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As it turns out, there’s such a thing as a car that’s too good. Most of the quality cars out there, at any price point, still carry a few notable flaws that remind you that humans are still in charge of building these things. Rarely does a car come along that makes you wonder if the entire development team was replaced with impossibly scrutinous robots. The 2019 Audi RS5 Sportback is one such car, and its valedictorian antics are almost frustrating in their pitch-perfect execution.
So good on the road, it’s maddening
It might sound counterintuitive to be aggravated by a car being too good, but that’s how I felt after a week with the RS5 Sportback. Flaws add character. Whether it’s getting a little loosey-goosey in the curves or being so loud it can wake the neighborhood, it’s those minutiae that prevent a car from feeling like it was built by unfeeling automatons. The RS5 is the closest I’ve ever come to a car built for robots, by robots.
The 2.9-liter, twin-turbocharged V6 puts out 444 horsepower and 443 pound-feet of torque, and it’s ready to rumble at any spot on the tachometer. A press of the pedal is met with near-immediate torque, and the eight-speed automatic transmission shifts quickly, but these rapid gear changes don’t come with a comfort trade-off. It just goes, all the time. Even though the $3,350 Dynamic package adds a sportier (read: louder) exhaust system, it’s still quiet enough to sneak out of the neighborhood on a morning drive, although I’m not in love with the digital intake noise pumped into the cabin to supplement the note from ’round back.
It’s damn near impossible to unsettle this hot hatch. The same Dynamic package that adds the louder exhaust also adds a set of multi-mode adaptive dampers that vary from soft to stiff, depending on the vehicle mode. Even with my tester’s upsized wheels and thinner 275/30ZR20 summer tires, it’s surprisingly compliant over bad roads, transferring less noise and movement into the cabin than expected. At the same time, that combination also results in some serious corner grip. No matter the corner, the RS5 enters and exits it with preternatural composure.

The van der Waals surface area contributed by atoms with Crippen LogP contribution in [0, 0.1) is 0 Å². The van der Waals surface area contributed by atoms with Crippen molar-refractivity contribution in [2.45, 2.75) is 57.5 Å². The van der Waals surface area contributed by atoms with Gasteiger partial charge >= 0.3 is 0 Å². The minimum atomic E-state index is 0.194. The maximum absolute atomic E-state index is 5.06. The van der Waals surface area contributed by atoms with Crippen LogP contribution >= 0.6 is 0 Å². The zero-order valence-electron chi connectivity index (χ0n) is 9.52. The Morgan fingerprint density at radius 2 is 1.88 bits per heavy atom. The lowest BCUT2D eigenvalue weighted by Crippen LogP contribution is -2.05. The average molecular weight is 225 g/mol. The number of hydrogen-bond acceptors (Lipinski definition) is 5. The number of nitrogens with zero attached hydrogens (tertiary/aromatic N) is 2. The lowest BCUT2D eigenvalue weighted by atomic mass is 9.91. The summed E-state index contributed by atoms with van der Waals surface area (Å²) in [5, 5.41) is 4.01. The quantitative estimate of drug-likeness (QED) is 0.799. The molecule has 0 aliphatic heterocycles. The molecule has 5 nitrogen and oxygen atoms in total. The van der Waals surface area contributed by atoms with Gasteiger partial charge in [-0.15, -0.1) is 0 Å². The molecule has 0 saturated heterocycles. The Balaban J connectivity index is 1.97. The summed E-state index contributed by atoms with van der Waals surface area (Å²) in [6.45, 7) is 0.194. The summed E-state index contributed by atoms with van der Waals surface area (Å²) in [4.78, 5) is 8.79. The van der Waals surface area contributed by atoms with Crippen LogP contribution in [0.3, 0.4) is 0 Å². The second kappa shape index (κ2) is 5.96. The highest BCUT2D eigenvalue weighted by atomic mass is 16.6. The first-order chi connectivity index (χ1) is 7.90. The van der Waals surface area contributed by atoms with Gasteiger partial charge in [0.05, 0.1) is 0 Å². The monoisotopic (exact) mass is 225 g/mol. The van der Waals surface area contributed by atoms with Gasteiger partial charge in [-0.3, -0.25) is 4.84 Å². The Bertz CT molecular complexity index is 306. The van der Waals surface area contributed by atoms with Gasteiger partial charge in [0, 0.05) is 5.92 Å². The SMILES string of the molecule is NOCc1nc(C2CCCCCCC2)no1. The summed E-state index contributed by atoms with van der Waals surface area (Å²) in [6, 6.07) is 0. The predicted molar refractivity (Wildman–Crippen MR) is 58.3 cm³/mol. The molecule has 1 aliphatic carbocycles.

If there’s one spot that could reasonably be expected to produce flaws, it’s the optional carbon-ceramic front brakes. Part of the $5,800 Dynamic Plus package (that also adds a higher speed limiter and a carbon fiber engine cover), most carbon-ceramic setups are squeaky at around-town speeds and hard to modulate. The RS5 Sportback’s stoppers are neither of those things, producing predictable, smooth, quiet stopping with every press of the left pedal.
Even the fuel economy is solid; I observed numbers above the EPA-estimated 26 miles per gallon highway. You know how it was easy to get mad at the straight-A overachiever who sailed through school without trying too hard? That’s about where I am with the RS5 Sportback.
More doors with little penalty
Slapping a couple more doors on a car will usually incur a not-insignificant, albeit expected weight gain. But not the RS5 Sportback, no sir — turning the two-door into a five-door added just 89 pounds. Its overachieving is not limited to performance alone.
The RS5 Sportback’s looks adopt a middle-bowl-of-porridge theme: Not too hot, not too cold. The front bumper is a bit shoutier than your average A5 or S5, but not by much. Its fastback silhouette is the right amount of stylish without eating into interior space. Perhaps the most ostentatious part of the car is the pair of trombones that stand in for exhaust tips. Otherwise, all the aggression on my tester is optional: The $2,500, 20-inch alloy wheels replace standard 19s, and the all-black exterior trim is part of a $5,500 appearance package that also adds carbon fiber to the spoiler, front bumper, side sills and side mirrors.
The inside is properly good, too. While it does look a bit on the older side, the RS5 Sportback’s interior puts every necessary feature within the driver’s reach. Even though the vent-lookin’ bits in the middle of the passenger-side dashboard are for appearance alone, I appreciate the continuity they bring to the table. The $1,500 Nappa leather package adds some very supple material to the already-comfortable sport seats. My only complaints are that the carbon fiber trim is the only kind on offer (it’s a little overdone at this point) and there’s only a pack of cigarettes’ worth of storage under the center armrest (people carry large items, too, you know).